So I felt pretty good about our trip and the Oobr was great to travel with in spite of its size and weight, so then I wrote about it and the nice folks at Clek posted my review on their Facebook page.
And then I learned that I was doing it wrong. Quite wrong.
Although Bub was at the required weight for the Oobr, new regulations just passed meant, at three, he was too young to be in that seat – he needed to be four. So I wiped the egg off my face, and stopped to pick up Bub a new seat on the way home – an Evenflo Chase that reminded me of our Scenera in profile and weight.
I also learned that when flying with car seats that a checked seat is considered a crashed seat. That makes sense, I guess, considering the rough treatment our bags get. Have you ever seen this video?
So this means you shouldn’t check your car seat as luggage. According to to a document prepared by the CPSTs and CRSTs in the Car Seats For The Littles Facebook Page:
If you must check a carseat, put it in its original packaging with padding in the box. Or maybe another box with padding. And then gate check it (it’s far more convenient to use the seat on board than to drag a big box to the gate). All too often I see parents check their carseats at the ticket counter, wrapped in nothing but a plastic bag to keep the cover clean. The cover being clean at the other end is the least of the concerns. The worst thing that can happen is that a carseat arrives at the other end with damage that cannot be seen. The only way to find out that there’s damage is during or after a crash when the seat has failed.
I don’t think I know anyone who still has their car seat box. Or who is willing to drag a giant box through the airport in addition to their children, stroller, carry-on bags, etc.
So if you’ve purchased your baby or toddler a seat or they are over two, a lightweight seat like the Scenera or our new Chase can be bungee corded to one of your wheely carry-on bags and they are not too bulky or heavy to manoeuvre. Belt-positioning booster seats may not be used on planes, but if you don’t want to gate check they easily fit in the overhead bins of most aircraft.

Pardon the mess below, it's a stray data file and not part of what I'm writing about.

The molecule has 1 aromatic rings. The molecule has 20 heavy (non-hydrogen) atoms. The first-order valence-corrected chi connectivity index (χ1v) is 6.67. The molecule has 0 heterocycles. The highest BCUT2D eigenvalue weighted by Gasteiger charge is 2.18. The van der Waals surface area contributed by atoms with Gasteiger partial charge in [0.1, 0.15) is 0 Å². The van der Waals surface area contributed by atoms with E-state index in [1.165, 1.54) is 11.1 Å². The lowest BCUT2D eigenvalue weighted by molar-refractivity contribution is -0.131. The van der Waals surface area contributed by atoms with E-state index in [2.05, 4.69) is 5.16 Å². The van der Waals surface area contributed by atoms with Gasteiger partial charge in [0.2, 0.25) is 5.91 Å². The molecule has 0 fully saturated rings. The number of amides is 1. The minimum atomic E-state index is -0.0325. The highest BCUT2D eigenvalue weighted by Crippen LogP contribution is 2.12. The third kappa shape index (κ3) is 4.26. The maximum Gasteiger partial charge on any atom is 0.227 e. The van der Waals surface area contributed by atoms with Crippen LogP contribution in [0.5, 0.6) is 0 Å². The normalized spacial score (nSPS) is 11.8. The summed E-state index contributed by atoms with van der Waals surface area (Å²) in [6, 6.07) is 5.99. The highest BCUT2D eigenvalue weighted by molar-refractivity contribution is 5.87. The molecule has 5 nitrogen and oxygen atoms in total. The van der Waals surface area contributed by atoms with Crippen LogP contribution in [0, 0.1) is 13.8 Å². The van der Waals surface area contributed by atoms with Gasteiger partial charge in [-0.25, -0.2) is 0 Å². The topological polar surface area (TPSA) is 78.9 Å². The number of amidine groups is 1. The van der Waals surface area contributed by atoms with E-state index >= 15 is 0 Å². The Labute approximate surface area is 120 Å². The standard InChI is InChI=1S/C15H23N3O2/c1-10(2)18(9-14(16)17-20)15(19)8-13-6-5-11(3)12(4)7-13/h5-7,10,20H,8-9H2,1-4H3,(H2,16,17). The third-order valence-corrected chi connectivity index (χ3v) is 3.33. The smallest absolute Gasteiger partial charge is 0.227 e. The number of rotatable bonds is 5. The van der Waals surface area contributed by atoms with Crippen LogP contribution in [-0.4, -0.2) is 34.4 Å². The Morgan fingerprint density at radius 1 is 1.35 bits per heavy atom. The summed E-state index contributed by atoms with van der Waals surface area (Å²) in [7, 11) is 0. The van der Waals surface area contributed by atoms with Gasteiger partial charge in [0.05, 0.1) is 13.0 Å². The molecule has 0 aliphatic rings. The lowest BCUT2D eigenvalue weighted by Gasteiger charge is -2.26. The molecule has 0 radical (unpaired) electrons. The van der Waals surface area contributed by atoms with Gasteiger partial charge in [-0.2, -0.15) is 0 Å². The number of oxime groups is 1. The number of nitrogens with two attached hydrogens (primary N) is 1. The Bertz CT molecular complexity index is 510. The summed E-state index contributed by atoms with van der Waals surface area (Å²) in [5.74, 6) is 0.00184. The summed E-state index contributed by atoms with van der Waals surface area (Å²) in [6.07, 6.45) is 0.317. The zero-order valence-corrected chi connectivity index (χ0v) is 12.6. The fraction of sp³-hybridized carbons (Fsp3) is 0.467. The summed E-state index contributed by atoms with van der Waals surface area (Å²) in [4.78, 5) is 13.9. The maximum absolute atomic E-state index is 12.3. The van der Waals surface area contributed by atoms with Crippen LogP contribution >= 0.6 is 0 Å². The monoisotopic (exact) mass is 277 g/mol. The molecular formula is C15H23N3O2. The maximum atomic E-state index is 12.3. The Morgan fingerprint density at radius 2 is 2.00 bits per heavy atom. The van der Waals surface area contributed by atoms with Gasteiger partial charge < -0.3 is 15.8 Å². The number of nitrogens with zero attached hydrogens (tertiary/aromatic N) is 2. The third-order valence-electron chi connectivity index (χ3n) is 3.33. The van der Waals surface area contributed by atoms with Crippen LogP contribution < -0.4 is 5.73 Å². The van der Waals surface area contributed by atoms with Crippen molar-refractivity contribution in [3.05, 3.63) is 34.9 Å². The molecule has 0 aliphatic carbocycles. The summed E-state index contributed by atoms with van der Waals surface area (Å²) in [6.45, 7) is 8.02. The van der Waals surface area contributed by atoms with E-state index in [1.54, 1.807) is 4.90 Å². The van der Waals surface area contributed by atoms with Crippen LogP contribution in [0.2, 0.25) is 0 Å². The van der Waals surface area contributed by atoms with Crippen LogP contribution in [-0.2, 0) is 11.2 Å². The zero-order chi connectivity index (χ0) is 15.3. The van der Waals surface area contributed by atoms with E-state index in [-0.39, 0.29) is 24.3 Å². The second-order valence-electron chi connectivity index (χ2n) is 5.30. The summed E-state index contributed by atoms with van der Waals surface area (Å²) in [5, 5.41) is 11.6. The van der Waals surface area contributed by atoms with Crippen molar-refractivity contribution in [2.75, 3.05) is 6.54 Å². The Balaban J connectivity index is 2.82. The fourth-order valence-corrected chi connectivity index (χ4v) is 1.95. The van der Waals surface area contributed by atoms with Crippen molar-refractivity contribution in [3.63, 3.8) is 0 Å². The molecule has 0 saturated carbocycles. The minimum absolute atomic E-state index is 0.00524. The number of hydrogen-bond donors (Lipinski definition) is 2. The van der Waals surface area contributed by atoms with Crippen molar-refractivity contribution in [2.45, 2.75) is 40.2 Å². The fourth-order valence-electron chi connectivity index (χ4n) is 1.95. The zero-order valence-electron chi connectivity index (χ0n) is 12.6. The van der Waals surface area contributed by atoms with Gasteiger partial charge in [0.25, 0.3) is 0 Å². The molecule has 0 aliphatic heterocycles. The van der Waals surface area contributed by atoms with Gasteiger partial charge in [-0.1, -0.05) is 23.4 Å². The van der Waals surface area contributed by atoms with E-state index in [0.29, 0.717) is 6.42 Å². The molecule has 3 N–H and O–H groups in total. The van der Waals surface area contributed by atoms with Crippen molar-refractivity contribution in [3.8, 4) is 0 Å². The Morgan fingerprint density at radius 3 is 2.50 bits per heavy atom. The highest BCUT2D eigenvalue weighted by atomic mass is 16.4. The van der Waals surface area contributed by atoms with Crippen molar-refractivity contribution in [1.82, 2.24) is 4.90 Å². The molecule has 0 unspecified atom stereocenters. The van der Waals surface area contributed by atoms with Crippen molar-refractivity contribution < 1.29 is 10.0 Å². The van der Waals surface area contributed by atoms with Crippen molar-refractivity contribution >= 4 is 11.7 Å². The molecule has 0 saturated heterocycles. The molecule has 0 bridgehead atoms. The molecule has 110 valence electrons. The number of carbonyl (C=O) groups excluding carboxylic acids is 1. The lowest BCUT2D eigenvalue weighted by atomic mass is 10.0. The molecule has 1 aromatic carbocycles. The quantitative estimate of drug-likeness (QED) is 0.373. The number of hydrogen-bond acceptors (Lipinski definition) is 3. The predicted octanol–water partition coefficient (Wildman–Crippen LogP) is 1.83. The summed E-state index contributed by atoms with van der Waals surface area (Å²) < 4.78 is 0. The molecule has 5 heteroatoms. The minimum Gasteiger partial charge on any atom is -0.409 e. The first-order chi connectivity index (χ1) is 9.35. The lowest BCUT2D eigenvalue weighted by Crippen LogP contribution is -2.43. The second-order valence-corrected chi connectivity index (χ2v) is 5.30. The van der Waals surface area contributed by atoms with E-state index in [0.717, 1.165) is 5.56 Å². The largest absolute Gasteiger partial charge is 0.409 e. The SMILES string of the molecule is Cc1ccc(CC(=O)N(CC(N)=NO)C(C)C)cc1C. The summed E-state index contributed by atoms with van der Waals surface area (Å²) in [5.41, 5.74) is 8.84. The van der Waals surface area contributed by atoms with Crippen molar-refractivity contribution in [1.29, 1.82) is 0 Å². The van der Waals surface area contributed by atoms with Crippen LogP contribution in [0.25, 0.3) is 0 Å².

Most CPSTs and CRSTs do not condone lap babies AT ALL. So they won’t give you any advice on gate checking car seats since they believe there is no reason to. However, both my children frequently flew as lap infants when there was no spare seat on the plane. The reason the FAA won’t ban lap infants is because they fear the cost will inspire many families to drive to their destinations instead, which in spite of a properly installed car seat, is statistically less safe.
However, i’m now sufficiently paranoid enough to recommend these Gate Check Bags for gate checking when flying with car seats. They are sturdier than just the covers you can get, so will offer the seat some protection. Plus they either are on wheels or with backpack straps, to help ease your load as a traveling pack mule.
I’m not going to sugar coat it and say it’s super easy to install a car seat on a plane. It’s not. And probably the easiest, peasiest option is to rent a car seat at your destination from one of those places that will meet you with it at the airport. Or else plan exclusively to take public transit (babies and toddlers LOVE that!). But then you should still make sure your baby is safe on a plane.
One option is the CARES Harness – the only FAA-approved flight harness for infants weighing 22-44 pounds in their own seat on a plane. It weighs a pound at most, and easily fits in your purse or carry-on. Stick around, because we’ll be giving one away soon!
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